This subject was suggested to me by George from Academy. It sounded interesting, so let’s see if some ill-thought-out conjecture and baseless bollocks helps to make it even more so.
George thought it was worth pointing out that directors only do a job for one of two reasons: the reel or the cash.
Having thought about that for a bit, I think he’s right, but that’s partly because those two reasons cover a large bunch of sub-reasons.
Here’s an example: early in my career my head of TV managed to persuade a director who had won a BTAA gold the day before to film a script that my partner and I had written. The ads were not of the Mountain/Odyssey/Cog standard that might tempt a director because of what they might do for his reel, but the director knew that in taking the job on he was keeping my agency sweet for future jobs. It was a favour that would be repaid, either in ‘reel’ or ‘cash’. In the end it was a bit of a disaster because the director’s heart wasn’t in it 100% and his post involvement was pretty non-existent. I’ve since gone on to become a regular blogger, while he is directing Hollywood movies. How the world turns, eh?
Example number two would include those jobs where a director takes on a charity script. he might well want to do his bit for the charity in question, but there’s also the ‘reel’ to think of. Charity ads are more likely to win awards. They just are. If you haven’t worked this out yet, go to the back of the class. So the director gets to satisfy his conscience AND, if all goes to plan, get a tasty award-winner for the reel. I’m sure some directors are motivated purely by the goodness of their own hearts, but there is always that nice added bonus that plumps up the warm feeling still further.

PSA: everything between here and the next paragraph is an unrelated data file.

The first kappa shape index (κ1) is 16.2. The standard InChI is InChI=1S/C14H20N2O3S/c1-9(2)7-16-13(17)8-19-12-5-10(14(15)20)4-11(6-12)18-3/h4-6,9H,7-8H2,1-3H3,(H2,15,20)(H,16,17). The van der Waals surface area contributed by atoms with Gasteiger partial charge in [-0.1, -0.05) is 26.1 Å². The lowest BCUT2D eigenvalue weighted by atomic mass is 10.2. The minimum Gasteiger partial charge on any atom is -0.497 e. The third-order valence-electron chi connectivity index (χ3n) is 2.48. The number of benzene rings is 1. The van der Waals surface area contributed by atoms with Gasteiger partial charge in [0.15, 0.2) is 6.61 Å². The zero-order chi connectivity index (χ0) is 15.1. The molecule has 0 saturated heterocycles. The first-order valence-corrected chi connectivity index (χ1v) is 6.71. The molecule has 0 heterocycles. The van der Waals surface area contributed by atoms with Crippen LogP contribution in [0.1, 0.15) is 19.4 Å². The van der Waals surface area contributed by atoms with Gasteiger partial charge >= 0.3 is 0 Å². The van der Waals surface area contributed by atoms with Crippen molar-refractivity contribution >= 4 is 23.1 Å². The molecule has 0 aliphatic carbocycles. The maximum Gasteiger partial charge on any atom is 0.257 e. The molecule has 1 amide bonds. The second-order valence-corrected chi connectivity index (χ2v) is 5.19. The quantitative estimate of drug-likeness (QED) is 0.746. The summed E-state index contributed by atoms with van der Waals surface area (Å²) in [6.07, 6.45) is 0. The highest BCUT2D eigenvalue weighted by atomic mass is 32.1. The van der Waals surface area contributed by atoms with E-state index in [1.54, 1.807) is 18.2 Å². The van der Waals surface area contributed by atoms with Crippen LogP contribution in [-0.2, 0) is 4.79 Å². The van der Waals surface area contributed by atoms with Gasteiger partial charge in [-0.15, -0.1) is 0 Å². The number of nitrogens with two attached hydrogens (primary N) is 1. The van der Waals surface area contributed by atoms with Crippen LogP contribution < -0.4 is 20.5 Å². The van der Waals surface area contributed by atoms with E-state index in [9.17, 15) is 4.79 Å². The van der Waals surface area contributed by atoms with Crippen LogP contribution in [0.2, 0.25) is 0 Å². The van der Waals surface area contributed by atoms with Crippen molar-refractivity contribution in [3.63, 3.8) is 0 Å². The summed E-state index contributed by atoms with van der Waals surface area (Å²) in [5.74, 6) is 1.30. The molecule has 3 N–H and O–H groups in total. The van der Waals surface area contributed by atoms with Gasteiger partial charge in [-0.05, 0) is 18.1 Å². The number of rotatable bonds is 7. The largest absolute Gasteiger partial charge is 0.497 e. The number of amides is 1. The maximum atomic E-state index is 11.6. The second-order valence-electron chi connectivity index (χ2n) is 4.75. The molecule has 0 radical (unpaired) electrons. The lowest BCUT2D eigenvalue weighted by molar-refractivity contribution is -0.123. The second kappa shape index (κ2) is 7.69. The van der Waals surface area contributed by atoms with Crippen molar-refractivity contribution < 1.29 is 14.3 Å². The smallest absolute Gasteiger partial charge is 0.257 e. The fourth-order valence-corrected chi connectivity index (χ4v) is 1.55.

Example number three is the one where they have this great new technique they’ve always wanted to try out. This is usually another disguise for the ‘reel’ argument. If someone’s willing to spend a bunch of cash letting them lose on the suites of MPC then that might persuade them to do a script that they would not otherwise be interested in just so they can get slapped on the back for their great ‘craft’.
However, there are a couple of reasons outside the reel and the cash that motivate directors:
One is the ‘movie factor’. This means that the director will be more likely to shoot a script if it allows them to be in LA for those all-important meetings on Final Destination 6 or Saw 12. The other way of doing this is the Tarsem technique of using up the spare time in the shooting schedule to actually shoot your own movie. Cheeky, but it worked for him.
The second is the ‘tits’ factor. Most directors are men and most men like tits, so a script that involves hot girls wearing very little might also attract certain directors who would not otherwise be interested. Hey! maybe that has helped Lynx over the years. Or maybe the scripts were just good.